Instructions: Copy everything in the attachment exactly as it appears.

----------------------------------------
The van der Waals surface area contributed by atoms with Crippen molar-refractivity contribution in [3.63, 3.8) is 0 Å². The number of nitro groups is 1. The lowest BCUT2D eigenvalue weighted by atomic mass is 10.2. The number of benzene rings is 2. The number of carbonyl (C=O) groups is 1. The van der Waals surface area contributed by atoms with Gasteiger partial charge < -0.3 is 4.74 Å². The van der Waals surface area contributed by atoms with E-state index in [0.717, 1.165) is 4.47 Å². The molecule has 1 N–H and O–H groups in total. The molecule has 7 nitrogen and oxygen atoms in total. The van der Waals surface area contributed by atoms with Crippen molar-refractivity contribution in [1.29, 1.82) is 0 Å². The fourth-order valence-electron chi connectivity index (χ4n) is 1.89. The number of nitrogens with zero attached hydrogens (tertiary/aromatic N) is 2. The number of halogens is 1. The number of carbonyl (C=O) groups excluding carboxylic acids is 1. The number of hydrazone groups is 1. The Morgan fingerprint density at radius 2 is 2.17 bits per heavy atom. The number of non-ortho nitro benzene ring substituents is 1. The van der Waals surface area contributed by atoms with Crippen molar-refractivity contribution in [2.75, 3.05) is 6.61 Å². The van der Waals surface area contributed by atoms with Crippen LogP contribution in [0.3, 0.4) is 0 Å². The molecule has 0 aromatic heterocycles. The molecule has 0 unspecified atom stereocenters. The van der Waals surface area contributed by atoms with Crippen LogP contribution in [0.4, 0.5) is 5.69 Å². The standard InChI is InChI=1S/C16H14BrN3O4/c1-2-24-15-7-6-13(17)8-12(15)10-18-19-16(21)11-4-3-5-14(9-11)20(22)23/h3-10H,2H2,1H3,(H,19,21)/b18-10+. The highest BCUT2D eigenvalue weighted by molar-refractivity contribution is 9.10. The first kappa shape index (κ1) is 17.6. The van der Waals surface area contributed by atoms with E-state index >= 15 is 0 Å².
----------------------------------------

The van der Waals surface area contributed by atoms with Crippen molar-refractivity contribution in [3.63, 3.8) is 0 Å². The number of nitro groups is 1. The lowest BCUT2D eigenvalue weighted by atomic mass is 10.2. The number of benzene rings is 2. The number of carbonyl (C=O) groups is 1. The van der Waals surface area contributed by atoms with Gasteiger partial charge < -0.3 is 4.74 Å². The van der Waals surface area contributed by atoms with E-state index in [0.717, 1.165) is 4.47 Å². The molecule has 1 N–H and O–H groups in total. The molecule has 7 nitrogen and oxygen atoms in total. The van der Waals surface area contributed by atoms with Crippen molar-refractivity contribution in [1.29, 1.82) is 0 Å². The fourth-order valence-electron chi connectivity index (χ4n) is 1.89. The number of nitrogens with zero attached hydrogens (tertiary/aromatic N) is 2. The number of halogens is 1. The number of carbonyl (C=O) groups excluding carboxylic acids is 1. The number of hydrazone groups is 1. The Morgan fingerprint density at radius 2 is 2.17 bits per heavy atom. The number of non-ortho nitro benzene ring substituents is 1. The van der Waals surface area contributed by atoms with Crippen molar-refractivity contribution in [2.75, 3.05) is 6.61 Å². The van der Waals surface area contributed by atoms with Crippen LogP contribution in [0.3, 0.4) is 0 Å². The molecule has 0 aromatic heterocycles. The molecule has 0 unspecified atom stereocenters. The van der Waals surface area contributed by atoms with Crippen LogP contribution in [0.4, 0.5) is 5.69 Å². The standard InChI is InChI=1S/C16H14BrN3O4/c1-2-24-15-7-6-13(17)8-12(15)10-18-19-16(21)11-4-3-5-14(9-11)20(22)23/h3-10H,2H2,1H3,(H,19,21)/b18-10+. The highest BCUT2D eigenvalue weighted by molar-refractivity contribution is 9.10. The first kappa shape index (κ1) is 17.6. The van der Waals surface area contributed by atoms with E-state index >= 15 is 0 Å².